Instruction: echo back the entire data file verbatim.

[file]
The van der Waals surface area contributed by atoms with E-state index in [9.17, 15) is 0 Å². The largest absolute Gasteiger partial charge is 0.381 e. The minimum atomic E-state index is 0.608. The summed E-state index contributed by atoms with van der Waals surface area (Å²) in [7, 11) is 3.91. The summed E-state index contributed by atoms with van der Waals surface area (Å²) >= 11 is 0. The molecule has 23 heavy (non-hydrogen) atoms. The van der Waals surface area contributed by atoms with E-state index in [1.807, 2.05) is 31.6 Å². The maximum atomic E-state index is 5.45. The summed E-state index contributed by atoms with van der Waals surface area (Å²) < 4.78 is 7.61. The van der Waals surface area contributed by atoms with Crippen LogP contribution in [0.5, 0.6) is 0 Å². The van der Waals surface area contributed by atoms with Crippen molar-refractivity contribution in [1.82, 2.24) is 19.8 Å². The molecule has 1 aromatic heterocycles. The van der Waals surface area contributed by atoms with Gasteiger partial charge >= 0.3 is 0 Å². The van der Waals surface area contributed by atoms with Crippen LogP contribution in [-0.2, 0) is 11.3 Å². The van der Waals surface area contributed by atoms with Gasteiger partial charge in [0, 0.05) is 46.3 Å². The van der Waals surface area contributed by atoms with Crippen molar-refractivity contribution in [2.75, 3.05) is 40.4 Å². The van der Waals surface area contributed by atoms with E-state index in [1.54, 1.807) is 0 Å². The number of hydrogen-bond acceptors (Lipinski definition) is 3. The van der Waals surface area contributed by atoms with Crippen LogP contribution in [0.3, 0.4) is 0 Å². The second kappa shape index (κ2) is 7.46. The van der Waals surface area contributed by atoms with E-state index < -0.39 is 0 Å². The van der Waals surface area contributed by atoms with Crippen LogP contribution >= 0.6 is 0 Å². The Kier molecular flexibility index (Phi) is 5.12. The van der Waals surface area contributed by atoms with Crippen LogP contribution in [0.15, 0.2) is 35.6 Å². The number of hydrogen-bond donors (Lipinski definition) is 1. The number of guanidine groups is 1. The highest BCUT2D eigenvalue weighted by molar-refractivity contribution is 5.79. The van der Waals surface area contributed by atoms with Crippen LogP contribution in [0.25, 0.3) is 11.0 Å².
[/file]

The van der Waals surface area contributed by atoms with E-state index in [9.17, 15) is 0 Å². The largest absolute Gasteiger partial charge is 0.381 e. The minimum atomic E-state index is 0.608. The summed E-state index contributed by atoms with van der Waals surface area (Å²) in [7, 11) is 3.91. The summed E-state index contributed by atoms with van der Waals surface area (Å²) >= 11 is 0. The molecule has 23 heavy (non-hydrogen) atoms. The van der Waals surface area contributed by atoms with E-state index in [1.807, 2.05) is 31.6 Å². The maximum atomic E-state index is 5.45. The summed E-state index contributed by atoms with van der Waals surface area (Å²) < 4.78 is 7.61. The van der Waals surface area contributed by atoms with Crippen LogP contribution in [0.5, 0.6) is 0 Å². The van der Waals surface area contributed by atoms with Crippen molar-refractivity contribution in [1.82, 2.24) is 19.8 Å². The molecule has 1 aromatic heterocycles. The van der Waals surface area contributed by atoms with Gasteiger partial charge >= 0.3 is 0 Å². The van der Waals surface area contributed by atoms with Crippen LogP contribution in [-0.2, 0) is 11.3 Å². The van der Waals surface area contributed by atoms with Gasteiger partial charge in [0, 0.05) is 46.3 Å². The van der Waals surface area contributed by atoms with Crippen molar-refractivity contribution in [2.75, 3.05) is 40.4 Å². The van der Waals surface area contributed by atoms with E-state index in [1.54, 1.807) is 0 Å². The number of hydrogen-bond acceptors (Lipinski definition) is 3. The van der Waals surface area contributed by atoms with Crippen LogP contribution in [0.3, 0.4) is 0 Å². The second kappa shape index (κ2) is 7.46. The van der Waals surface area contributed by atoms with E-state index < -0.39 is 0 Å². The van der Waals surface area contributed by atoms with Crippen LogP contribution >= 0.6 is 0 Å². The Kier molecular flexibility index (Phi) is 5.12. The van der Waals surface area contributed by atoms with Crippen LogP contribution in [0.15, 0.2) is 35.6 Å². The number of hydrogen-bond donors (Lipinski definition) is 1. The number of guanidine groups is 1. The highest BCUT2D eigenvalue weighted by molar-refractivity contribution is 5.79. The van der Waals surface area contributed by atoms with Crippen LogP contribution in [0.25, 0.3) is 11.0 Å².